Changes in cancer mortality and incidence in Australians under 75 years of age: 1987-2007
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Changes in cancer mortality and incidence in Australians under 75 years of age: 1987-2007

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Australia has one of the highest rates of cancer incidence worldwide and, despite improving survival, cancer continues to be a public health problem. We used national data on mortality and newly ...

Australia has one of the highest rates of cancer incidence worldwide and, despite improving survival, cancer continues to be a public health problem. We used national data on mortality and newly registered cancer cases to compare expected and observed numbers of cancer deaths and incident cases in 2007. There was a 28% fall in cancer mortality (7827 fewer deaths in the single year 2007) and a 21% increase in new cancer cases (13012 more diagnosed cases). The reduction in cancer mortality indicates that prevention strategies, improvements in cancer treatment, and screening programs have made significant contributions to cancer control in Australia since 1987.

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Changes in cancer mortality and incidence in Australians under 75 years of age: 1987-2007 Changes in cancer mortality and incidence in Australians under 75 years of age: 1987-2007 Document Transcript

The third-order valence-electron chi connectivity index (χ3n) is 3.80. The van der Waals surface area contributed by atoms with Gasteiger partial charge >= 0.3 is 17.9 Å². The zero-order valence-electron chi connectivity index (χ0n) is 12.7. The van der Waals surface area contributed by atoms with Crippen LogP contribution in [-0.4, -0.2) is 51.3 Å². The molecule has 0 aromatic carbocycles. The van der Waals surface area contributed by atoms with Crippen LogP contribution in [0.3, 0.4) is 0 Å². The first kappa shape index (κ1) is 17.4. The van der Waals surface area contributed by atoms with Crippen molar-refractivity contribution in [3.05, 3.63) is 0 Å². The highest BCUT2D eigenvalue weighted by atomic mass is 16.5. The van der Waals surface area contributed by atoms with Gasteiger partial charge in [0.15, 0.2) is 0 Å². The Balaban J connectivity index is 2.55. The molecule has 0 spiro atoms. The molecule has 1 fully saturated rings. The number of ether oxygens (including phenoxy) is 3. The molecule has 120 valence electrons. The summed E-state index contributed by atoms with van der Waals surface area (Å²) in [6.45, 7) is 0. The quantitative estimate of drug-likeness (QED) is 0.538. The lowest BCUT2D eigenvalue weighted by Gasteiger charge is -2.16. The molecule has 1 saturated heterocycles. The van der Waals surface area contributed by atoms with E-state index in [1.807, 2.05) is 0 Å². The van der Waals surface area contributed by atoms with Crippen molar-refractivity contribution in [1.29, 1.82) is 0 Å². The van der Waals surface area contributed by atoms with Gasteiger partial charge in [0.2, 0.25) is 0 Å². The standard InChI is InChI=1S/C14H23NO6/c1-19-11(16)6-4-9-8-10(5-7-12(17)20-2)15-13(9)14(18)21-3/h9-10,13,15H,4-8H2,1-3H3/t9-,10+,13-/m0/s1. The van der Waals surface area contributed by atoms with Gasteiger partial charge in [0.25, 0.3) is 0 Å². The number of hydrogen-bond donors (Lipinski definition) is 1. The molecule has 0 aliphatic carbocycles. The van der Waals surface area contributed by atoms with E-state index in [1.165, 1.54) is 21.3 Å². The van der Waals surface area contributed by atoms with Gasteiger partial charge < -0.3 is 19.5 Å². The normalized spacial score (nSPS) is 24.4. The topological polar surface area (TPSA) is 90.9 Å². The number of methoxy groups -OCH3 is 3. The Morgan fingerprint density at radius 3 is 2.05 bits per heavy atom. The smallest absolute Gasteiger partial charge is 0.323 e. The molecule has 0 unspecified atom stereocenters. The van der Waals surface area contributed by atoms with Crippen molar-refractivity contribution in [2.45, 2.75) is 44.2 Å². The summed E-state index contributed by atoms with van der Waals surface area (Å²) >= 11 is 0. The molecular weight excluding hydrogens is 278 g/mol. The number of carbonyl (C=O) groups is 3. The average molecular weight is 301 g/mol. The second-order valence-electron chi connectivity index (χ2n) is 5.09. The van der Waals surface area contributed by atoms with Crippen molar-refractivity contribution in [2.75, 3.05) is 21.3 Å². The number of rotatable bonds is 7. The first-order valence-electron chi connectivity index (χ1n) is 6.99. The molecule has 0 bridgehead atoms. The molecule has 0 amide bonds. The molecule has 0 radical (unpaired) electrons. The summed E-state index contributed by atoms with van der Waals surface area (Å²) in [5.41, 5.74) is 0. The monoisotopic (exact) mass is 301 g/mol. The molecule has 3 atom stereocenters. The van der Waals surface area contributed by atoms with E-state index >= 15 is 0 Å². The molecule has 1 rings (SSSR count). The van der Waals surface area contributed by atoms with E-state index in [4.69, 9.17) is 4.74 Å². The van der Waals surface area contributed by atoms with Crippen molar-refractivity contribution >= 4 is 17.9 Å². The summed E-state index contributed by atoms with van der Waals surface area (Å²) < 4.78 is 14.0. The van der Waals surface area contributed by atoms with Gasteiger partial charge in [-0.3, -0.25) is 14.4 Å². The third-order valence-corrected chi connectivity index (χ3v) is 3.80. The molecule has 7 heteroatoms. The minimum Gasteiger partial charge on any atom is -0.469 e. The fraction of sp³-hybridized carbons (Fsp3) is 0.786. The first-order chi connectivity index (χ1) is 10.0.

• Changes in cancer mortality and incidence in Australians under 75 years of age: 1987-2007 Sitas F1,2,3, Gibberd A1, Kahn C1, Weber M1, Chiew M1,4, Supramaniam R1, Velentzis L1, Nickson C1,5, Smith DP1,6, O’Connell D1,2,3,7, Smith MA1*, Armstrong K1, Yu XQ1,2, Canfell K1,2*, Robotin M1,2, Feletto E1, Penman A1. 1. Cancer Council NSW. 2. University of Sydney. 3. University of NSW. 4. Australian National University. 5. University of Melbourne. 6. Griffith University. 7. University of Newcastle. *Present address: University of NSW Aims Australia has one of the highest rates of cancer incidence worldwide and, despite improving survival, cancer continues to be a public health problem.1,2 Our aim was to provide summary measures of changes in Australian cancer mortality and incidence since 1987, so that progress and areas for improvement in cancer control can be identified. Methods We used national data on mortality and newly registered cancer cases to compare expected and observed numbers of cancer deaths and incident cases in 2007. The expected numbers were obtained by applying age-sex specific rates in 1987 (average 1986 to 1988) to the population in each agesex group in 2007. The observed number of deaths and incident cases in 2007 (average 2006 to 2008) were calculated. We limited the analyses to people aged less than 75 years of age. Results There was a 28% fall in cancer mortality (7827 fewer deaths in the single year 2007) and a 21% increase in new cancer cases (13012 more diagnosed cases) (Figure 1). The greatest reductions in deaths were for cancers of the lung in males (-2259), colorectal (-1797), female breast (-773) and stomach (-577). Other notable falls were for cancers of the prostate (-295), cervix (-242) and non-Hodgkin lymphoma (-240). Only small or no changes occurred in mortality for cancers of the lung in females, pancreas, brain and related, oesophagus and thyroid, with an increase only observed for liver cancer (267). Cancer types that showed the greatest increase in incident cases were cancers of the prostate (10245), breast (2736), other cancers (1353), melanoma (1138) and thyroid (1107), while falls were seen for cancers of the lung (-1705), bladder (-1110) and unknown primary (-904). Figure 1: Difference in observed and expected number of deaths and incident cases (under 75 years of age) by cancer type in Australia: 1987 vs 2007 All cancers Lung Colorectal Breast (female) Stomach Head and Neck Unknown primary Prostate Cervix Non-Hodgkin lymphoma Bladder Kidney Ovary Brain and related Melanoma Hodgkin lymphoma Pancreas Oesophagus Uterus Deaths Thyroid Incident cases Incident cases (%) Liver Mortality (%) Other cancers -10000 -5000 0 5000 10000 15000 Difference: Observed - Expected Conclusions The reduction in cancer mortality indicates that prevention strategies, improvements in cancer treatment, and screening programs have made significant contributions to cancer control in Australia since 1987. The rise in cancer incidence is partly due to diagnoses being brought forward by technological improvements in medical investigations and increased coverage of screening and early diagnostic testing. Notably, prostate cancer was responsible for about 80% of the increase in number of incident cases. For a copy of the full report, scan the QR code References 1. AIHW. Asia Pac J Clin Oncol 2011; 17,(4): 325-338 2. GLOBOCAN 2008 v2.0. Cancer Incidence & Mortality Worldwide: IARC Cancer Database No.10. http://globocan.iarc.fr